BonChon Fairfax on Urbanspoon


An attempt to have brunch at a Cajun eatery a couple of weeks ago had to be aborted.  We arrived there just past the opening hour (1 p.m.), and we were told by the hostess that they would not seat us for another hour due to a staff shortage.  I asked to speak to the manager, and he reassured me that it was going to be a 10-minute wait.  While sitting at the bar while the restaurant was half empty, we struck up a conversation with a young couple who were equally as perplexed as we were, and they relayed that they had heard that it was the chef’s second day on the cooking line.  Upon hearing this, my friend and I looked at each other and quickly hauled our behinds out of that joint.

Mandu UpstairsJust a block down is Mandu, a Korean restaurant that serves traditional cuisine in a modern setting.  Most Korean restaurants that I have frequented are usually located in remote warehouse areas, or in little “Koreatowns” in the suburbs, where English is the second language judging by the retail signs and advertisements.  To stumble across one in the heart of the city, Dupont Circle, is definitely a rarity and a pleasant surprise.  My dining partner had noticed their $12 lunch special on his way to the first locale, and we decided to give Mandu a try being that it was getting to be way past my meal time (hypoglycemia is nature’s most infallible meal clock).

Stepping in the restaurant, you do not get the impression that it is a typical Korean eatery due to the rather modern ambience and the multi-cultural staff.  Having visited this place in its previous life as a Himalayan restaurant years ago, I knew there was a second floor with beautiful lighting and it was more spacious than the bottom floor.  We planted ourselves at a table under the skylight and proceeded to order.

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We decided to begin the meal with a house libation – Soujutini.  It is made with a Korean distilled liquor and an assortment of juice flavors – aloe, grape, mango, peach, pineapple, orange or yogurt.  I ordered mine made with aloe juice since I love this stuff, which I get regularly from my Korean grocer.  The liquor had a kick to it while it provided a rather strong grain alcohol note to the sweet juice.  My friend’s version was made with yogurt which was interesting, and according to him,  it tasted a bit like medicine – not quite Bailey’s Cream here.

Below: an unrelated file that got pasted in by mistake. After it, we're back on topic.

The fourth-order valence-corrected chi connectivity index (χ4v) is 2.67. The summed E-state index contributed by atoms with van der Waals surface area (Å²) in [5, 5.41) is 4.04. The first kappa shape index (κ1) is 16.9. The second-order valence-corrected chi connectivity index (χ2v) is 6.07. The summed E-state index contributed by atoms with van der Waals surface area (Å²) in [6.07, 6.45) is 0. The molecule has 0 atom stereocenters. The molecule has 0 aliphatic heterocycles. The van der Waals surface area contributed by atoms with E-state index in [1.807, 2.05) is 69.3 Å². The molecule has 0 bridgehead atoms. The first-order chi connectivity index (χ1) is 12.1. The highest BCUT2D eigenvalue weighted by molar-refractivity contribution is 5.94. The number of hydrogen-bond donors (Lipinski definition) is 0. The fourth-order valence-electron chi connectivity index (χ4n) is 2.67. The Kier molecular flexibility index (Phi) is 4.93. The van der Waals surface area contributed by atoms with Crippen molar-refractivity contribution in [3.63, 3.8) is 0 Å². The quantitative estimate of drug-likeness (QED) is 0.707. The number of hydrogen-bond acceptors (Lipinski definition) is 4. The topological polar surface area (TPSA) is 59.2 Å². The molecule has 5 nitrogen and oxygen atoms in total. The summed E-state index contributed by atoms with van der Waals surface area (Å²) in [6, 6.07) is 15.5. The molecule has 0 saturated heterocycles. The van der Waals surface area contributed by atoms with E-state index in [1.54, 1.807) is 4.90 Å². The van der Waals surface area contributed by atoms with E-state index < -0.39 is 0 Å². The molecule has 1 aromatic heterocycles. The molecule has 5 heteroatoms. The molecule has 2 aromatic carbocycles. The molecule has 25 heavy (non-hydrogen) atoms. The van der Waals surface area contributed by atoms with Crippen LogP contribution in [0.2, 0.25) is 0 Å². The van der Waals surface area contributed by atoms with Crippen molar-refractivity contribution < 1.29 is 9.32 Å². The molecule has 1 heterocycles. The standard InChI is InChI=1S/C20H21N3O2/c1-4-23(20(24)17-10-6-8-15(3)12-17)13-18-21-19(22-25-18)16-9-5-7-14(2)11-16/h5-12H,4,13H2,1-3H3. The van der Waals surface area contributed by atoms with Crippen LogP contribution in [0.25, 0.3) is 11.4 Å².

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We decided to order a traditional appetizer, Mandu or Pot Stickers.  This place offers a variety made with Shrimp, Beef & Pork, or Vegetable.  The kitchen was flexible enough to allow me to order a couple of each type, which is not common in most Korean eateries.  The plate arrived with the potstickers lightly pan-fried after a short boil.  The dough was quite al dente but not overly so,  and the different fillings were discernable.  The accompanying dipping sauce provided the soy-saltiness and rice-vinegar-sourness to these dumplings – a good start.

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My favorite part of a Korean meal is the array of pickles and cold vegetable dishes that are customarily served with the main course.  Ours arrived with the omnipresent Kimchi pickles, eggplant and broccoli, pickled cucumbers, and marinated potato with green beans. The Kimchi was fiery, sour, and not too pungent (most are sanitized for the American palate), the eggplant and broccoli were still slightly crunchy with a sesame oil note (my friend enjoyed this), the cucumbers were fiery and slightly sour (loved it), and the marinated potato was really flavorful due to a sweet soy marinade.  I could have eaten the whole plate alone but I had to share (drats).  We requested another plate after we polished this one off quickly.

Spicy Pork Barbecue

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Our brunch platter came in a long quadrangle plate with the different elements taking their proper place.  As an attempt to bring in a non-Korean clientele and to provide a brunch menu, this platter has traditional dishes along with typical American brunch fare.  The traditional elements were a choice of Beef, Pork, Chicken or Vegetarian Korean barbecue, Gimbap (Korean vegetable-rice roll), Chive Pancakes, alongside the non-Korean hash browns and a vegetable omelette.  The hash browns and omelette (real fluffy and light) were decent but nothing spectacular, the pancakes a bit gummy (most I have tried usually are) but tasty, the Gimbap roll was good and fresh, my order of Pork barbecue was full of flavor but not as fiery as I have had elsewhere, and my friend’s order of Beef was tender and had the customary sweet, salty, and dark flavors.  Nothing particularly outstanding but good enough for me.

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A bowl of fresh-cut fruits was the dessert offering that came with the brunch special.  It looked very pretty, but the pieces of cantaloupe and melon were still a bit crunchy and not at their prime.  But I can’t expect these fruits to be at their peak during a time when we have not approached Spring yet.  However, it provided a good palate cleanser after the above dishes.

If you happen to be downtown and in the mood for Korean fare, Mandu has two restaurants (K St. and 18th St.) that will provide a casual modern ambience with good authentic cooking; this would save you a trip out of town and into the suburbs.  The menu is quite extensive and its offerings sound appealing, especially the small-bites (Jeon) and the stew dishes.    I see myself making another visit in the near future.

Mandu on Urbanspoon